BiPolar (BP) rage, control

Discussion in 'General Parenting' started by miles2go, May 26, 2009.

  1. miles2go

    miles2go Member

    Any comments on the following: the medication (abilify 7mg) keeps things quite wonderful (except for some excess weight) most of the time but once every few days, when he's tired, he'll go into a mode where he wants to control everyone completely and then of course is frustrated and lashes out in a more and more violent way -- bite, hit, picked up a stick. When confined to his room, busts out a wire screen, goes outside, cools off and then is contrite as can be and swears 'never again' and obviously means it. Is this common for BiPolar (BP)? Does that mean I need to up medications again? The outbursts haven't been in school, so its not nearly as bad as it used to be.
    Me: dad almost 50
    difficult child: 8 y.o. boy, BiPolar (BP), abilify
    Wife, other kids, animals, in-laws......
     
  2. SomewhereOutThere

    SomewhereOutThere Well-Known Member

    It's common for unstable BiPolar (BP).
    And in my opinion your son needs a mood stabilizer on top of the Abilify. That's not a real mood stabilizer.
     
  3. klmno

    klmno Active Member

    I'd report this to psychiatrist right away. Yes, it's normal for unstable BiPolar (BP) but the right medication combo could improve it. My son didn't do well on abilify and I've heard of other similar stories- it makes some kids worse in the rage department. Also, I think (but am not sure) that if abilify is going to be an asset, it needs to be used with another MS.
     
  4. smallworld

    smallworld Moderator

    First, this behavior is common for kids with BiPolar (BP).

    Second, even though things are better, your son doesn't sound stable. He's still on a relatively low dose of Abilify, and he might need a first-line mood stabilizer (Lithium, Depakote, Lamictal, Trileptal, Tegretol) for full stabilization.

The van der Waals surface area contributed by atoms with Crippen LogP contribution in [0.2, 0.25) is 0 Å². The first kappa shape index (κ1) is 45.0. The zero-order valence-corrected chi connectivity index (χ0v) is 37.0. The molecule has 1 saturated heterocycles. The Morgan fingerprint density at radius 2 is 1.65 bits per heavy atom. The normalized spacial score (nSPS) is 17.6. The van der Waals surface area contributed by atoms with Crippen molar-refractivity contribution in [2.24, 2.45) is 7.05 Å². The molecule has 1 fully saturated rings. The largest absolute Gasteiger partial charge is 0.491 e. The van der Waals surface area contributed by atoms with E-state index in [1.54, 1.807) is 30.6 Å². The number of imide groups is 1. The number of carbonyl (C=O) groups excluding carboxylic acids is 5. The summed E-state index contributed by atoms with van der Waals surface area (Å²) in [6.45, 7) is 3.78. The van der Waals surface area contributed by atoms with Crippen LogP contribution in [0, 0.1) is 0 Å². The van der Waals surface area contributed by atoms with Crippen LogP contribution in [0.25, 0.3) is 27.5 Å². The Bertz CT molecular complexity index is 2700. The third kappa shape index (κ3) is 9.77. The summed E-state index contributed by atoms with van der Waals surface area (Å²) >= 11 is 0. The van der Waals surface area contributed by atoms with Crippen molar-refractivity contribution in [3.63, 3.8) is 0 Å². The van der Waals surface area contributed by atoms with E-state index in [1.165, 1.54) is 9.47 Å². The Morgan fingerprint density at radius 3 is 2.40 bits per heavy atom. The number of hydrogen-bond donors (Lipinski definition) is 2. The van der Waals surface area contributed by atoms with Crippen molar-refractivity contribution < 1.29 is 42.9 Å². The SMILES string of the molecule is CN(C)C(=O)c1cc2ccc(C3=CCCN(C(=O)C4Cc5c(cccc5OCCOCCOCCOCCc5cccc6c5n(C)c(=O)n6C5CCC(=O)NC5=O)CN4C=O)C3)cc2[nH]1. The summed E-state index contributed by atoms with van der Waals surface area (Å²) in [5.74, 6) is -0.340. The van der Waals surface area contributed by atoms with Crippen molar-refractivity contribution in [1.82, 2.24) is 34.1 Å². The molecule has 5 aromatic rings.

You should have a discussion with the psychiatrist about what you're observing. It would help the psychiatrist decide what needs to be done if you keep a log of behaviors -- time of day, duration of rage, trigger, what actually occurred, etc.

    Good luck.
     
  5. miles2go

    miles2go Member

    Thanks all. We have an appointment with psychiatrist early June.
    I also notice, when he gets into his tense mode but way before any outburst may or may not happen, he starts talking through clenched teeth. Mood, all else fine, but teeth clenched. Seen anything like that?
     
  6. klmno

    klmno Active Member

    That sounds like he's trying to hold his agitation in before exploding- it could be anxiety related. All this can be associated with BiPolar (BP), or he could be misdiagnosed. Our difficult child's usually need extra help learning good coping skills- actually I'm not so sure that this is not the root of difficult child'ness. It's hard to find a therapist to actually teach them good coping skills, though in my humble opinion- most of them just wwant to deal with rewards and consequences. Anyway, I don't think it would hurt to go ahead and put a call into psychiatrist before the appointment.
     
  7. Christy

    Christy New Member

    I'd recommend keeping a journal so that you can show the psychiatrist exactly what is happening and how often. I hope you can find the right combination of medications to help stabilize your son. Good luck.
     
  8. miles2go

    miles2go Member

    smallworld -- 7 mg is small? what is your information on abilify dosage? I hear some opposing views (may be stemming from the fact that adult dosages are not too much bigger than children's?)
    ok, I'll keep a journal y'all -- I do rely on my memory too much at times.
     
  9. gcvmom

    gcvmom Here we go again!

    We had some similar behaviors with difficult child 2 when he was not stable. Especially the controlling and obsessiveness. He would have nuclear meltdowns when things didn't go the way he wanted -- and he was very rigid about what he wanted. It was like his life depended on it -- almost a desperate quality. It got much better when we added a mood stabilizer (in our case, Depakote) to the antipsychotic medication.
     
  10. SearchingForRainbows

    SearchingForRainbows Active Member

    I agree with the others. The behavior you're describing sounds like your difficult child isn't properly medicated and is still unstable.

    difficult child 1 currently takes Trileptal (generic) and Abilify. This combination has worked well for him. He started the Trileptal (mood stabilizer) before he was put on the Abilify. I think he is going to need a medication "tweak" because of the amount of stress he is under (all caused by his own poor choices), but that is off topic.

    As far as your difficult child is concerned, I'm glad you have a psychiatrist appointment soon. Things should get easier once your difficult child is on the combination of drugs that is right for him.

    Thinking of you - I know how hard it is to live with an unstable, raging difficult child. WFEN
     
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